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What to Pack in the nappy Bag
Being prepared often starts with a simple piece of equipment: the nappy bag. Every parent has one, and some families have two—one that remains in the car as a backup in case the first is forgotten, or they were too rushed to pack the primary one at home.

When picking the actual bag, expect to choose from among hundreds of options. The choice depends as much on your style as on how light or heavy you like to travel. On one end of the spectrum are plain, sleek, black numbers that can do double duty as bags appropriate for work. Others are frankly baby-proud, with designs of teddy bears or rattles. Some are so roomy that they could easily be converted later into real adult luggage!

Comparison shop to find one that not only suits your style but also feels comfortable slung over your shoulder. Resist the few that have small handles; you'll need your hands for other things.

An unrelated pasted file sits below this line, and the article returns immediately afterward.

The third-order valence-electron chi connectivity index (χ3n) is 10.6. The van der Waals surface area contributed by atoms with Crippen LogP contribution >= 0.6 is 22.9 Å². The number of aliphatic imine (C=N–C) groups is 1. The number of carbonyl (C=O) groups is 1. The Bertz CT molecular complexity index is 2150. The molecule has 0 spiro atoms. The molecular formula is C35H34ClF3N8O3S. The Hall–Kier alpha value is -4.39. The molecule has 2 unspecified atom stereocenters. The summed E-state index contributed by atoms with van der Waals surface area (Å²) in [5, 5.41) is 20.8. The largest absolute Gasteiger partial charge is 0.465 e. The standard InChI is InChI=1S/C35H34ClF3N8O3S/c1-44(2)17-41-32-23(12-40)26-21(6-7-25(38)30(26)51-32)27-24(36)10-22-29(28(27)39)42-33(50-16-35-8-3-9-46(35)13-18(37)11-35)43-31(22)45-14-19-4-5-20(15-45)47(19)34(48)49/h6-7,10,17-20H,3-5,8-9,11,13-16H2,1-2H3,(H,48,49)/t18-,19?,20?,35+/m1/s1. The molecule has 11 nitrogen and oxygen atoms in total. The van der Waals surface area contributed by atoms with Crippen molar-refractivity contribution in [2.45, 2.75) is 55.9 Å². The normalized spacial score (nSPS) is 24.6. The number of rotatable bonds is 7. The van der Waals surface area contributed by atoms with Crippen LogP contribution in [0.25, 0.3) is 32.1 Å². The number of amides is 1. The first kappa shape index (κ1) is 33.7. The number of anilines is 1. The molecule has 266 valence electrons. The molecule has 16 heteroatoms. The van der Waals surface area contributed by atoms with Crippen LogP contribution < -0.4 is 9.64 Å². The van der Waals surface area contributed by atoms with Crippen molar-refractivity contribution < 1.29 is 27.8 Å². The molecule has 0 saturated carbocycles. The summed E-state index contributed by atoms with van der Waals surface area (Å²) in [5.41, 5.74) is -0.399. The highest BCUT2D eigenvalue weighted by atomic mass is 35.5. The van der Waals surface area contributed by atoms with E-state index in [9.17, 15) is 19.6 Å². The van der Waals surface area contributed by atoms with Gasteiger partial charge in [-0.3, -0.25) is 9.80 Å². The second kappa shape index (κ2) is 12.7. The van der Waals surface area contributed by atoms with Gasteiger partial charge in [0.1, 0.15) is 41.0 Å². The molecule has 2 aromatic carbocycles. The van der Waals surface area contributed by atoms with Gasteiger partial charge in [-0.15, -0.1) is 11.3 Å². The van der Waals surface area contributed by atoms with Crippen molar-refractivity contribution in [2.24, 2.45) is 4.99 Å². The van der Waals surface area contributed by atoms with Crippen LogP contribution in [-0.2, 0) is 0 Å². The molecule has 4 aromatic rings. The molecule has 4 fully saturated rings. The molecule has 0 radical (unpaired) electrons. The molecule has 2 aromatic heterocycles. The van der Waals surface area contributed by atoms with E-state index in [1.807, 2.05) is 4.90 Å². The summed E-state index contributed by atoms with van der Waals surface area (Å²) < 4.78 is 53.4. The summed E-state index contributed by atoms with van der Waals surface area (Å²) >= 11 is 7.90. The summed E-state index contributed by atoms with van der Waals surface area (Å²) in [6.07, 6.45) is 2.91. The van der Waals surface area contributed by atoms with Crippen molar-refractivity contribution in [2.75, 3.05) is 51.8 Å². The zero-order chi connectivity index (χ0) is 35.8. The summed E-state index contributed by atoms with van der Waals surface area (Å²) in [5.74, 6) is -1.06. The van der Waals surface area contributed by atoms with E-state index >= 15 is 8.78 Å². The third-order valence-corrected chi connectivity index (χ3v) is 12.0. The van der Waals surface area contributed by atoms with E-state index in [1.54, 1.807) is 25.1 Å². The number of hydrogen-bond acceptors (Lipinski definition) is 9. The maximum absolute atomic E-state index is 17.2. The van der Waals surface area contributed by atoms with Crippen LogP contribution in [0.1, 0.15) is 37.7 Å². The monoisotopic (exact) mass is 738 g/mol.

What are the essentials for the nappy bag? Every parent's list is unique, though there are certain things that will appear on every list, like nappys, of course, as well as a changing pad. You'll also want to carry wipes and ointment or petroleum jelly. Bring along empty plastic bags to slip dirty nappys into before disposal. You'll also want a bib for feedings and a cloth or cloth nappy to catch drool or spit-up.

Keep an extra outfit for baby in the nappy bag, too, in case of a spill or accident.

nappy Bag Basics:
  • nappys (10 to 15)
  • A changing pad
  • Wipes and ointment or petroleum jelly
  • Empty plastic bags for dirty nappys
  • Bib for feedings
  • Cloths or cloth nappys to catch drool or spit-up
  • An extra outfit for baby in case of spill or accident
  • An extra outfit for you and Dad (in case baby spills or has an accident!)
  • In the summer, a wide-brimmed hat for baby, plus sunblock
  • A few small toys, including a set of plastic toy keys or teething rings and a chewable toy to mouth on during adult meals
  • Extra formula if you're bottlefeeding
Dr. Bettye M. Caldwell Ph.D. Professor of Pediatrics in Child Development and Education